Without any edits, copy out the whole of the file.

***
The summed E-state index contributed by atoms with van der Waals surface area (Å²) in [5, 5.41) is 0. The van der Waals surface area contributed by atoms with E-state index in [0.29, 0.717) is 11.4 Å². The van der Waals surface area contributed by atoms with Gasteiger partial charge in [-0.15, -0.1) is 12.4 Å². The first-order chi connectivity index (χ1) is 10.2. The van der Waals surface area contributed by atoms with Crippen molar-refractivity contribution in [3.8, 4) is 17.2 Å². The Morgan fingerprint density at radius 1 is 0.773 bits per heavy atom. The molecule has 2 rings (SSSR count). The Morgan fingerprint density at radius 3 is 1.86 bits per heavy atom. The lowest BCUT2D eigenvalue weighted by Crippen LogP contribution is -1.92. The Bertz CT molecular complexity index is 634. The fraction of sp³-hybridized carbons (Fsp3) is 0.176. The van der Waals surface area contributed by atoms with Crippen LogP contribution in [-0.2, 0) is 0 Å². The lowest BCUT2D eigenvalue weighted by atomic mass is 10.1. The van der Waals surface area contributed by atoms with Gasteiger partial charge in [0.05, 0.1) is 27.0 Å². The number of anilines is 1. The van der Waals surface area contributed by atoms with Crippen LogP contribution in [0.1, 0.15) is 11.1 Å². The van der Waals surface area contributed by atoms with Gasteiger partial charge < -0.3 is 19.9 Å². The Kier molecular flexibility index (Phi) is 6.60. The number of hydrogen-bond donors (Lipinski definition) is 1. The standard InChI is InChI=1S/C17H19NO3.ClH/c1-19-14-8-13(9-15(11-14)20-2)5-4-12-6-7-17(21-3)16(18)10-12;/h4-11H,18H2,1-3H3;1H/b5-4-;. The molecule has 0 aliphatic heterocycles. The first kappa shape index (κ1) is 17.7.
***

The summed E-state index contributed by atoms with van der Waals surface area (Å²) in [5, 5.41) is 0. The van der Waals surface area contributed by atoms with E-state index in [0.29, 0.717) is 11.4 Å². The van der Waals surface area contributed by atoms with Gasteiger partial charge in [-0.15, -0.1) is 12.4 Å². The first-order chi connectivity index (χ1) is 10.2. The van der Waals surface area contributed by atoms with Crippen molar-refractivity contribution in [3.8, 4) is 17.2 Å². The Morgan fingerprint density at radius 1 is 0.773 bits per heavy atom. The molecule has 2 rings (SSSR count). The Morgan fingerprint density at radius 3 is 1.86 bits per heavy atom. The lowest BCUT2D eigenvalue weighted by Crippen LogP contribution is -1.92. The Bertz CT molecular complexity index is 634. The fraction of sp³-hybridized carbons (Fsp3) is 0.176. The van der Waals surface area contributed by atoms with Crippen LogP contribution in [-0.2, 0) is 0 Å². The lowest BCUT2D eigenvalue weighted by atomic mass is 10.1. The van der Waals surface area contributed by atoms with Gasteiger partial charge in [0.05, 0.1) is 27.0 Å². The number of anilines is 1. The van der Waals surface area contributed by atoms with Crippen LogP contribution in [0.1, 0.15) is 11.1 Å². The van der Waals surface area contributed by atoms with Gasteiger partial charge < -0.3 is 19.9 Å². The Kier molecular flexibility index (Phi) is 6.60. The number of hydrogen-bond donors (Lipinski definition) is 1. The standard InChI is InChI=1S/C17H19NO3.ClH/c1-19-14-8-13(9-15(11-14)20-2)5-4-12-6-7-17(21-3)16(18)10-12;/h4-11H,18H2,1-3H3;1H/b5-4-;. The molecule has 0 aliphatic heterocycles. The first kappa shape index (κ1) is 17.7.